Although such fluidity and dependence of form on the environment have not been found, before the advent of quantum theory, at the level of elementary particles in physics, they are not uncommon…in fields, such as biology, which deal with complex systems. Thus, under suitable environmental conditions, a bacterium can develop into a spore stage, which is completely different in structure, and vice versa. – David Bohm, Quantum Theory

  • For eternally and always there in only now, one and the same now; the present is the only thing that has no end.
  • Man so defined and so experienced is, of course, incapable of pleasure and contentment, let alone creative power. Hoaxed into the illusion of being an independent, responsible source of actions, he cannot understand why what he does never comes up to what he should do, to a society which has defined him as separate cannot persuade him to behave as if he really belonged. Thus he feels chronic guilt and makes the most heroic efforts to placate his conscience.
    • The separate person is without content, in both senses of the word. He lives perpetually on hope, on looking forward to tomorrow, having been brought up this way from childhood…
  • If you know what you want, and will be content with it, you can be trusted.
    • But if you do not know, your desires are limitless and no one can tell how to deal with you. For whom that does not know what he wants, everyone suspects that there are limitless strings attached to his gifts.
  • No work of love will flourish out of guilt, fear, or hollowness of heart, just as no valid plans for the future can be made by those who have no capacity for living now.

Part of the blessedness of the saints in Heaven was that they could look over the battlements and enjoy the “proper justice” of the sinners squirming in Hell. – Saint Thomas Aquinas

  • All winners need losers; all saints need sinners; all sages need fools.

If I am I because you are you, and if you are you because I am I, them I am not I, you are not you. – A Hassidic rabbi

  • How to get over the sensation of being locked out from everything “other,” of being only oneself – an organism flung into unavoidable competition and conflict with almost every “object” in its experience?
  • Nothing unites a community so much as common cause against an external enemy, yet, in the same moment, that enemy becomes the essential support of social unity.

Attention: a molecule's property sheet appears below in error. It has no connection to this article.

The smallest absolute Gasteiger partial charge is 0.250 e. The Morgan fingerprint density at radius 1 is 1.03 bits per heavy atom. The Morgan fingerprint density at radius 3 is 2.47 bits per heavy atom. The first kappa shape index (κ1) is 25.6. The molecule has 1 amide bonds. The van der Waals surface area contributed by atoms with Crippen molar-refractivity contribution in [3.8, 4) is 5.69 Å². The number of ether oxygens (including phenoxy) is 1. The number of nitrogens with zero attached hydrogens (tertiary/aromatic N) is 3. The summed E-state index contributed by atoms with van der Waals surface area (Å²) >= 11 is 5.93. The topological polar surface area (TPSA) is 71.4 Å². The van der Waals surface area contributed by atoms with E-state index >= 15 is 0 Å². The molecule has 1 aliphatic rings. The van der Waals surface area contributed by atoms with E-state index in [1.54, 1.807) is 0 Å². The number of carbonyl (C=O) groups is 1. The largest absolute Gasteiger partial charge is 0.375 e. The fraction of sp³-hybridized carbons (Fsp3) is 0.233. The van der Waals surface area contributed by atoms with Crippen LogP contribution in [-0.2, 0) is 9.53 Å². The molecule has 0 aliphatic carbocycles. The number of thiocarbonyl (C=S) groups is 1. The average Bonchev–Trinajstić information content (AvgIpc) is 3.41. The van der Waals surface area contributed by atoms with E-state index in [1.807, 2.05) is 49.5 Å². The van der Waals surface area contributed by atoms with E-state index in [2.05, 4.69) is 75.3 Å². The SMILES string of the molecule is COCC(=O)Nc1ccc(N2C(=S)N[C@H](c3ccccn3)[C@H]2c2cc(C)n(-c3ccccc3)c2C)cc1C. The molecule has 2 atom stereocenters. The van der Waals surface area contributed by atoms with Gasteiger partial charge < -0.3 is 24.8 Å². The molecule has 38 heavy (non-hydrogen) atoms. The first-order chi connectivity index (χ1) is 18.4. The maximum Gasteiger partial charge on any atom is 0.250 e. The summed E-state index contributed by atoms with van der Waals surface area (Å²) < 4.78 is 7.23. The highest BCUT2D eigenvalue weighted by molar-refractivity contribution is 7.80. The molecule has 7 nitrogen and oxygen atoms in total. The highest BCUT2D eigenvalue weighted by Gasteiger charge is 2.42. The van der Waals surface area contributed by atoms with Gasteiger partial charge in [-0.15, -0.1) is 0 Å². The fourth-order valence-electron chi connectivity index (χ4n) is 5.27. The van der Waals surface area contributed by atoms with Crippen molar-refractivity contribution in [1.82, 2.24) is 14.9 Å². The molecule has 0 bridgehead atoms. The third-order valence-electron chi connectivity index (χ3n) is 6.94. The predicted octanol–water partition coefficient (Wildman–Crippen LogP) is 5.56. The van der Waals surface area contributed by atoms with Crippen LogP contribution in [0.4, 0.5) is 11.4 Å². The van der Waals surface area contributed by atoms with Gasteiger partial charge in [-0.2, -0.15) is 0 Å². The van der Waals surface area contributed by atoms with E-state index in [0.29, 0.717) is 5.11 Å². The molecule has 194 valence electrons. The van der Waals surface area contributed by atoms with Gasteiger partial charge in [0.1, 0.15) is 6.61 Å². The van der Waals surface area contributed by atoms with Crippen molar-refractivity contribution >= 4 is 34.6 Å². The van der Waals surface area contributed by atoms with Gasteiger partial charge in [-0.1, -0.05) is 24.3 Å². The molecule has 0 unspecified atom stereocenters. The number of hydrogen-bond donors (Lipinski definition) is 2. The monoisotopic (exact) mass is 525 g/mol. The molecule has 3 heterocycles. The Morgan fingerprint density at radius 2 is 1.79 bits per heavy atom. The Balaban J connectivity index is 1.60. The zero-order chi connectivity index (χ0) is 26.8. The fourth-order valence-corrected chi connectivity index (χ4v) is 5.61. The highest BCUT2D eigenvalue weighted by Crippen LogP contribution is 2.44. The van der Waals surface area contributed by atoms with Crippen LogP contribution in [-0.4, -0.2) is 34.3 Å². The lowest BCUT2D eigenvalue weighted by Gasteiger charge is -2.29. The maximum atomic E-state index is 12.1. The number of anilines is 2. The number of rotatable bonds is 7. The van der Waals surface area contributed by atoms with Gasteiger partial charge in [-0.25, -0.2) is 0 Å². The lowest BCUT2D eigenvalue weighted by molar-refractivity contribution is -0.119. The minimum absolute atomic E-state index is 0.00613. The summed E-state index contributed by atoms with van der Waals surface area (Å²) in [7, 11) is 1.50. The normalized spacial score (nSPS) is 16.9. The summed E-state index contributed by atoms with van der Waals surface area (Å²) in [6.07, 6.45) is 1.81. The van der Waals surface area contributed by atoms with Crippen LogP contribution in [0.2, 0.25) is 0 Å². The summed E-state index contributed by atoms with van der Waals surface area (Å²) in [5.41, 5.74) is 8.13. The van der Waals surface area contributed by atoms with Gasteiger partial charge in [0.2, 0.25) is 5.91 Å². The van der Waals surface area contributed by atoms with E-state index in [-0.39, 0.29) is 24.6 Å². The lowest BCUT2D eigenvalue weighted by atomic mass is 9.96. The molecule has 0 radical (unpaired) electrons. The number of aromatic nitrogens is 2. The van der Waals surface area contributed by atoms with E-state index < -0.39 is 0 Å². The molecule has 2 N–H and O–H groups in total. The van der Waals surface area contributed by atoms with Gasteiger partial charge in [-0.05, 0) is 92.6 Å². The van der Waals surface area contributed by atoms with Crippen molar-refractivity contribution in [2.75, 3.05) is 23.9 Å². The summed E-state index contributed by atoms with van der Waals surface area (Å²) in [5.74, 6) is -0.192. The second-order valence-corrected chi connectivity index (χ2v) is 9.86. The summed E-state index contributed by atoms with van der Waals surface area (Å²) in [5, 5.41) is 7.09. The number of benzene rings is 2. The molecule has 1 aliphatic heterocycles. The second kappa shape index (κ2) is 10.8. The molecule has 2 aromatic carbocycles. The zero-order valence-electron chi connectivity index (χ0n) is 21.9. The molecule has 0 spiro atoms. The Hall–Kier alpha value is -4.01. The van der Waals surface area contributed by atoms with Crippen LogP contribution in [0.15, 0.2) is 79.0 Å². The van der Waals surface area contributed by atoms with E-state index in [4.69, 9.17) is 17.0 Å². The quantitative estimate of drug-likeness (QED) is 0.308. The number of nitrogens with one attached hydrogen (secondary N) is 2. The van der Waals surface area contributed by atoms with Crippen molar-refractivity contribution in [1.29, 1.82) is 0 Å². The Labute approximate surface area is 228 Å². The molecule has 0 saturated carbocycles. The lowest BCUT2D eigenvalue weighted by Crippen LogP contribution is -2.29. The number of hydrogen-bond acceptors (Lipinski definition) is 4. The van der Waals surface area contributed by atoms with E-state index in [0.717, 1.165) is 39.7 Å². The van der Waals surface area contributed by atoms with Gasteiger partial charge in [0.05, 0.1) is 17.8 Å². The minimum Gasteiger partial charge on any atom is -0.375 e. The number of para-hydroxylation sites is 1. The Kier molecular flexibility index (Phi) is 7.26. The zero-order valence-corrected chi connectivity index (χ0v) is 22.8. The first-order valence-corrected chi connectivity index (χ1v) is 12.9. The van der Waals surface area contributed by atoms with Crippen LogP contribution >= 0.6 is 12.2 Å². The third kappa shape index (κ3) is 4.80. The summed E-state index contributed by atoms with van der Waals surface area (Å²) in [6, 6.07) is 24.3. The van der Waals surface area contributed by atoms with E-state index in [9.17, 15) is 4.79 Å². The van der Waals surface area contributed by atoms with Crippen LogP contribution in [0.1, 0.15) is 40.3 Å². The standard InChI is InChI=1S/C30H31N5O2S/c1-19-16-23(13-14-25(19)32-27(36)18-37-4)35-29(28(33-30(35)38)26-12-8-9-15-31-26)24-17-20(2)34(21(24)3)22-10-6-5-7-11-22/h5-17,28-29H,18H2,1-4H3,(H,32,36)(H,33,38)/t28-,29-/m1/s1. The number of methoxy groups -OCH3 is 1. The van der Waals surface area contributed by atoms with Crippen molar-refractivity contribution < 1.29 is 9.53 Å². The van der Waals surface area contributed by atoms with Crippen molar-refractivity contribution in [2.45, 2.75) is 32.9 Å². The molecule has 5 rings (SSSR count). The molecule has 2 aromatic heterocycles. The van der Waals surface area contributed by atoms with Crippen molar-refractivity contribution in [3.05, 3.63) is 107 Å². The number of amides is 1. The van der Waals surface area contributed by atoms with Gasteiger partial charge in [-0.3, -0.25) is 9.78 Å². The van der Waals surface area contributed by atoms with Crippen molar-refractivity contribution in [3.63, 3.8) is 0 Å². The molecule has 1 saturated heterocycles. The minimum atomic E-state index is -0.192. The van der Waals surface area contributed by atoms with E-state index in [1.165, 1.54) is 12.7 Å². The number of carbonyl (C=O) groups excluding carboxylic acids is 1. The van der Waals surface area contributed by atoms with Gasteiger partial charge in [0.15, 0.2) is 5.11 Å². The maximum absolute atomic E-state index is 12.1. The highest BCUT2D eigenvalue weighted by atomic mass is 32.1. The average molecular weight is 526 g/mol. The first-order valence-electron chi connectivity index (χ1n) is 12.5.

• Therefore larger societies require larger enemies.
  • The more resolute you plumb the question “Who or what am I?” – the more you unavoidable is the realization that you are nothing at all apart from everything else.
  • When this feeling of separateness is approached and accepted like any other sensation, it evaporates like the mirage that it is.
  • There is, indeed, no compulsion unless there is also freedom of choice, for the sensation of behaving involuntarily is known only by contrast with that of behaving voluntarily.

When purpose has been used to achieve purposelessness, the thing has been grasped. – The Secret of the Golden Flower

  • To play so as to be relaxed and refreshed for work is not to play, and no work is well and finely done unless it, too, is a form of play.
  • The word is a spell (in Latin, Fascinum), an enchantment (being thrilled by a chant), an amazement (being lost in a maze), an arabesque of such stunning rhythm and a plot so intriguing that we are drawn by its web into a state of involvement where we forget that it is a game…It is simultaneously the purest nonsense and the utmost artistry.
  • The universe is at root a magical illusion and a fabulous game, and that there is no separate “you” to get something out of it, as if life were a bank to be robbed. The only real “you” is the one that comes and goes, manifests and withdraws itself eternally in and as every conscious being. For “you” is the universe looking at itself from billions of points of view, points that come and go so that the vision is forever new. What we see as death, empty space, or nothingness is only the trough between the crests of this endlessly waving ocean. It is all part of the illusion that there should seem to be something to be gained in the future, and that there is an urgent necessity to go on and on until we get it. Yet just as there is no time but the present, and no one except the all-and-everything, there is never anything to be gained – though the zest of the game is to pretend that there is.